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Scientists Identify Twin Antibodies That Could Help Develop Coronavirus Vaccine

Preliminary tests of the two antibodies, named B38 and H4, in a mouse model resulted in a reduction of virus titers, the researchers said.

Scientists Identify Twin Antibodies That Could Help Develop Coronavirus Vaccine
Health workers check details of a passenger arriving from Beijing at the train station in Wuhan in central China's Hubei province. (AP)
Scientists Identify Twin Antibodies That Could Help Develop Coronavirus Vaccine
outlookindia.com
2020-05-14T15:03:50+05:30

Scientists have identified a pair of neutralising antibodies -- isolated from a patient who recovered from COVID-19 -- that may offer therapeutic benefits, and help design molecule antivirals and vaccine candidates to fight the SARS-CoV-2 virus.

The antibodies identified by the researchers, including those from Chinese Academy of Sciences, bind to the glycoprotein spike of the SARS-CoV-2 virus, blocking the spike's ability to bind to the human ACE2 receptor and mediate viral entry into host cells.

Preliminary tests of the two antibodies, named B38 and H4, in a mouse model resulted in a reduction of virus titers, the researchers said.

The finding, published in the journal Science, suggests that the antibodies may offer therapeutic benefits -- in addition to informing the design of small molecule therapeutics and vaccine candidates to fight COVID-19, they said.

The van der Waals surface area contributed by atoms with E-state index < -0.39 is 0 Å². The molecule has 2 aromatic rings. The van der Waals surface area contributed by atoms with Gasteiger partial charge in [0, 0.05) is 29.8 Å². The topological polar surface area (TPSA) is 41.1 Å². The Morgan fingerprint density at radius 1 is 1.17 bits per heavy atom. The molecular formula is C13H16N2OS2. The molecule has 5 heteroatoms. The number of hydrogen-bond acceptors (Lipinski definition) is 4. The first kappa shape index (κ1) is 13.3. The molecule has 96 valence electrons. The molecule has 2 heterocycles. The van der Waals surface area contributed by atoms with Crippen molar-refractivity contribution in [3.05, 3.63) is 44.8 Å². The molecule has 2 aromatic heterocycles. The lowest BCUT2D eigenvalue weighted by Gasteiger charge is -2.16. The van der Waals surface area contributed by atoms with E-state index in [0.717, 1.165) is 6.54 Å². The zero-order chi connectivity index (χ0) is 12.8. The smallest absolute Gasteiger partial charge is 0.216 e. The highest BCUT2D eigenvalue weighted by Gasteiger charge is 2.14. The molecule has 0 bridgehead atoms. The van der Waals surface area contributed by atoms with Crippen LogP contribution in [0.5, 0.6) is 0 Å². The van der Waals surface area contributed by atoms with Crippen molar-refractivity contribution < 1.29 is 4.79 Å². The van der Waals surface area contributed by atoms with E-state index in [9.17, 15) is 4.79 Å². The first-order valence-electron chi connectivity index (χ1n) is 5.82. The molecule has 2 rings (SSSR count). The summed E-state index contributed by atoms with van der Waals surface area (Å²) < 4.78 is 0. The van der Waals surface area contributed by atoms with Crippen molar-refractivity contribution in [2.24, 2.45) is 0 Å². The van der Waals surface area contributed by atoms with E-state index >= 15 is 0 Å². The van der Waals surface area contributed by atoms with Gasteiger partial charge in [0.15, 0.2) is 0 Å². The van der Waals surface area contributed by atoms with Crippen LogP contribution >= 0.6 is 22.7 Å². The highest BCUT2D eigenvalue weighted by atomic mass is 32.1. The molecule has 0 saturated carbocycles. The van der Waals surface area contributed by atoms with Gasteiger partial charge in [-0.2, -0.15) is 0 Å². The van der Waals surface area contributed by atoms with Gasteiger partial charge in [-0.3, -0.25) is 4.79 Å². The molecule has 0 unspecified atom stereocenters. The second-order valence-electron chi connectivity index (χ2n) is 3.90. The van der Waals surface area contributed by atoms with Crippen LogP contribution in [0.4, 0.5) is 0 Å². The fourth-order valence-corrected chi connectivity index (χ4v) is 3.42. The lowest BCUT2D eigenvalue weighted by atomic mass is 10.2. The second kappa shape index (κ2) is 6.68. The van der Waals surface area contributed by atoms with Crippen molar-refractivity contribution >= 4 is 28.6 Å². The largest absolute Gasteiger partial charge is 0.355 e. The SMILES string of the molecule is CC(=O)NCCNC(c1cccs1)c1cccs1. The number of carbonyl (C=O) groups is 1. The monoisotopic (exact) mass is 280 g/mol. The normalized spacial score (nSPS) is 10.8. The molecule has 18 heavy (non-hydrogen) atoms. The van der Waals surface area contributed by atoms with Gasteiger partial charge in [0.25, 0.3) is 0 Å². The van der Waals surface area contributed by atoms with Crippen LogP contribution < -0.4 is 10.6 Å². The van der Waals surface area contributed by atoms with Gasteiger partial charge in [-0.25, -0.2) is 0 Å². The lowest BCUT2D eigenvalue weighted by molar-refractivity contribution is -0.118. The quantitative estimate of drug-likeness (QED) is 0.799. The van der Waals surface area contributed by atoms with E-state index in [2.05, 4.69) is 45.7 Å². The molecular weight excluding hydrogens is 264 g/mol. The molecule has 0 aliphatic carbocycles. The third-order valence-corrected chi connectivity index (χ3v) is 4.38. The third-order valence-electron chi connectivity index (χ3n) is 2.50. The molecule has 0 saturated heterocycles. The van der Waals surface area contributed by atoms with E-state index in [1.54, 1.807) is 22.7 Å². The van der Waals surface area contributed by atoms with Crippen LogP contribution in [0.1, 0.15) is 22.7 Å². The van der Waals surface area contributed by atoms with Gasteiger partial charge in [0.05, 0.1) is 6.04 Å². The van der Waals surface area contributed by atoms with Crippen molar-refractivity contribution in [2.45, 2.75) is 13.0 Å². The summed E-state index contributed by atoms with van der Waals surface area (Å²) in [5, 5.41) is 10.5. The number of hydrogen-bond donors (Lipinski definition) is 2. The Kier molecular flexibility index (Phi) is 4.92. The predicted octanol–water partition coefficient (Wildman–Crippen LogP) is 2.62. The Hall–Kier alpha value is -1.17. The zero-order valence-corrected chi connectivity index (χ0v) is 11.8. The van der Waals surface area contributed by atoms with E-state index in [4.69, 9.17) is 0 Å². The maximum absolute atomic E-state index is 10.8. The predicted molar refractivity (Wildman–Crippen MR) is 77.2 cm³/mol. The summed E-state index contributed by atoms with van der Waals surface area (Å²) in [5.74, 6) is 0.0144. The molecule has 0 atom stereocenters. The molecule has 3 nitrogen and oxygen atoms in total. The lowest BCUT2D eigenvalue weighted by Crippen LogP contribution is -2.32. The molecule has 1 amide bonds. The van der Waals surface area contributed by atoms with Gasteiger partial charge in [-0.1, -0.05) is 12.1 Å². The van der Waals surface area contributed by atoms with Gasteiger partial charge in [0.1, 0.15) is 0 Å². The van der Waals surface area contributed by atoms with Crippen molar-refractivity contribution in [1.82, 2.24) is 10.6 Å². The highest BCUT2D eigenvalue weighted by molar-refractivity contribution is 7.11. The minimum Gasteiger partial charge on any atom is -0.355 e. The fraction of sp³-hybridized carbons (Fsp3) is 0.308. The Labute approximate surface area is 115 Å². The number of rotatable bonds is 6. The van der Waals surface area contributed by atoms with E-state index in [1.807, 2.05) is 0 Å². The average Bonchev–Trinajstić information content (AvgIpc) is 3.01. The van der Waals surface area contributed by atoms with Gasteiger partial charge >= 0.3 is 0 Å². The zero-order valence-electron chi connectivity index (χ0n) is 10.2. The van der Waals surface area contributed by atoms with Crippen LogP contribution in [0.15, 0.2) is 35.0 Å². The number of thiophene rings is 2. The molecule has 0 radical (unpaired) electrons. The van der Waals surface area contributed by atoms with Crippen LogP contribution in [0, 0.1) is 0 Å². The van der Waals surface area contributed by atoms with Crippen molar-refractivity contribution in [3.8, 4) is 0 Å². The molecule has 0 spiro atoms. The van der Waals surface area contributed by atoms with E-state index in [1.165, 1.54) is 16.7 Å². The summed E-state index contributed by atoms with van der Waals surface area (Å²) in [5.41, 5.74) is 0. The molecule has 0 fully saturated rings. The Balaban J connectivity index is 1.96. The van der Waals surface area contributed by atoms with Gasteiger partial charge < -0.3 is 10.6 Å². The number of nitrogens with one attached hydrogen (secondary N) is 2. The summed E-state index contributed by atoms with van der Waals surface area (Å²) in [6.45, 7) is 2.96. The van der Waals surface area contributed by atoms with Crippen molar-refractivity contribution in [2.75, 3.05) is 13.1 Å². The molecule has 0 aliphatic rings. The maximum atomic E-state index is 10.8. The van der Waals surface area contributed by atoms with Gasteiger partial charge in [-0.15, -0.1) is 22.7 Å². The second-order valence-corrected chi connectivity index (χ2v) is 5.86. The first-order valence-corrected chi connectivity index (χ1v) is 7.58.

Researcher Yan Wu from Capital Medical University, China and colleagues found that the antibodies can each bind simultaneously to different epitopes on the spike's receptor binding domain (RBD).

Due to this binding, both antibodies together may confer a stronger neutralising effect than either antibody on its own -- a prediction supported by in vitro experiments, they said.

This feature also means that, should one of the viral epitopes mutate in a way that prevents the binding of one of the two antibodies, the other may still retain its neutralising activity, according to the researchers.

By imaging the structure of the viral spike's RBD bound to B38, the team confirmed that the antibody binds to a subset of the amino acids bound by ACE2, they said.

This, the researchers explained, provides an explanation for why the B38 antibody confers such strong neutralising effects.

They suggest that a "cocktail" containing both antibodies could provide direct therapeutic benefits for COVID-19 patients.

The finding regarding the viral spike epitopes could also aid the development of small molecule antivirals and vaccine candidates to fight the SARS-CoV-2 virus, the researchers added. 

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